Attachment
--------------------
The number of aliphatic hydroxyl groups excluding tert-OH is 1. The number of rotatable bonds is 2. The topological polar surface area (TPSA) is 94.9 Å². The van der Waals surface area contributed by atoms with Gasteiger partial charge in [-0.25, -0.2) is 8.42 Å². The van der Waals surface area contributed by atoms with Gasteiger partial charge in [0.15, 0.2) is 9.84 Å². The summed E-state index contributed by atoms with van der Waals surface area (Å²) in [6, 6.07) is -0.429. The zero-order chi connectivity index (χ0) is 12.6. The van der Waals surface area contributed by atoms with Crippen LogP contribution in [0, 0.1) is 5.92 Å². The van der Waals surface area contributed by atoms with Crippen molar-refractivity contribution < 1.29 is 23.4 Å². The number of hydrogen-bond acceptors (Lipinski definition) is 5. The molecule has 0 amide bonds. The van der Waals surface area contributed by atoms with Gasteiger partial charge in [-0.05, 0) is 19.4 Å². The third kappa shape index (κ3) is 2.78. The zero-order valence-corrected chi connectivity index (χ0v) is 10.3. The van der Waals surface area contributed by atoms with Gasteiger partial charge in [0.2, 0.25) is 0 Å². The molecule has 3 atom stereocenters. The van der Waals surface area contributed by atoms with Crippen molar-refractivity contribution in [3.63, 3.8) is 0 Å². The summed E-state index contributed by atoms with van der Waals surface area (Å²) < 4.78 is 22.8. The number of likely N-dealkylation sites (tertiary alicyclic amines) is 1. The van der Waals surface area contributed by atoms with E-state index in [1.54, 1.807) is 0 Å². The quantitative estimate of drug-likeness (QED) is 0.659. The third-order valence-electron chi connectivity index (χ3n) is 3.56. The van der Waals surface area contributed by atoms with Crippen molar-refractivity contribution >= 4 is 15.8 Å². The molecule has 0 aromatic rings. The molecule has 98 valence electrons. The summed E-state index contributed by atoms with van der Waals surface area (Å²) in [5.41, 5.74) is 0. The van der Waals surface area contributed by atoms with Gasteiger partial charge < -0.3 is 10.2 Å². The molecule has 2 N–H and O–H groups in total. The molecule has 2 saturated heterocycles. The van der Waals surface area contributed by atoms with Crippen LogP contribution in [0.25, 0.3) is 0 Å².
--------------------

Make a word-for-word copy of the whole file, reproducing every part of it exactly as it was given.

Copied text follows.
The number of aliphatic hydroxyl groups excluding tert-OH is 1. The number of rotatable bonds is 2. The topological polar surface area (TPSA) is 94.9 Å². The van der Waals surface area contributed by atoms with Gasteiger partial charge in [-0.25, -0.2) is 8.42 Å². The van der Waals surface area contributed by atoms with Gasteiger partial charge in [0.15, 0.2) is 9.84 Å². The summed E-state index contributed by atoms with van der Waals surface area (Å²) in [6, 6.07) is -0.429. The zero-order chi connectivity index (χ0) is 12.6. The van der Waals surface area contributed by atoms with Crippen LogP contribution in [0, 0.1) is 5.92 Å². The van der Waals surface area contributed by atoms with Crippen molar-refractivity contribution < 1.29 is 23.4 Å². The number of hydrogen-bond acceptors (Lipinski definition) is 5. The molecule has 0 amide bonds. The van der Waals surface area contributed by atoms with Gasteiger partial charge in [-0.05, 0) is 19.4 Å². The third kappa shape index (κ3) is 2.78. The zero-order valence-corrected chi connectivity index (χ0v) is 10.3. The van der Waals surface area contributed by atoms with Gasteiger partial charge in [0.2, 0.25) is 0 Å². The molecule has 3 atom stereocenters. The van der Waals surface area contributed by atoms with Crippen molar-refractivity contribution in [3.63, 3.8) is 0 Å². The summed E-state index contributed by atoms with van der Waals surface area (Å²) < 4.78 is 22.8. The number of likely N-dealkylation sites (tertiary alicyclic amines) is 1. The van der Waals surface area contributed by atoms with E-state index in [1.54, 1.807) is 0 Å². The quantitative estimate of drug-likeness (QED) is 0.659. The third-order valence-electron chi connectivity index (χ3n) is 3.56. The van der Waals surface area contributed by atoms with Crippen molar-refractivity contribution >= 4 is 15.8 Å². The molecule has 0 aromatic rings. The molecule has 98 valence electrons. The summed E-state index contributed by atoms with van der Waals surface area (Å²) in [5.41, 5.74) is 0. The van der Waals surface area contributed by atoms with Gasteiger partial charge < -0.3 is 10.2 Å². The molecule has 2 N–H and O–H groups in total. The molecule has 2 saturated heterocycles. The van der Waals surface area contributed by atoms with Crippen LogP contribution in [0.25, 0.3) is 0 Å².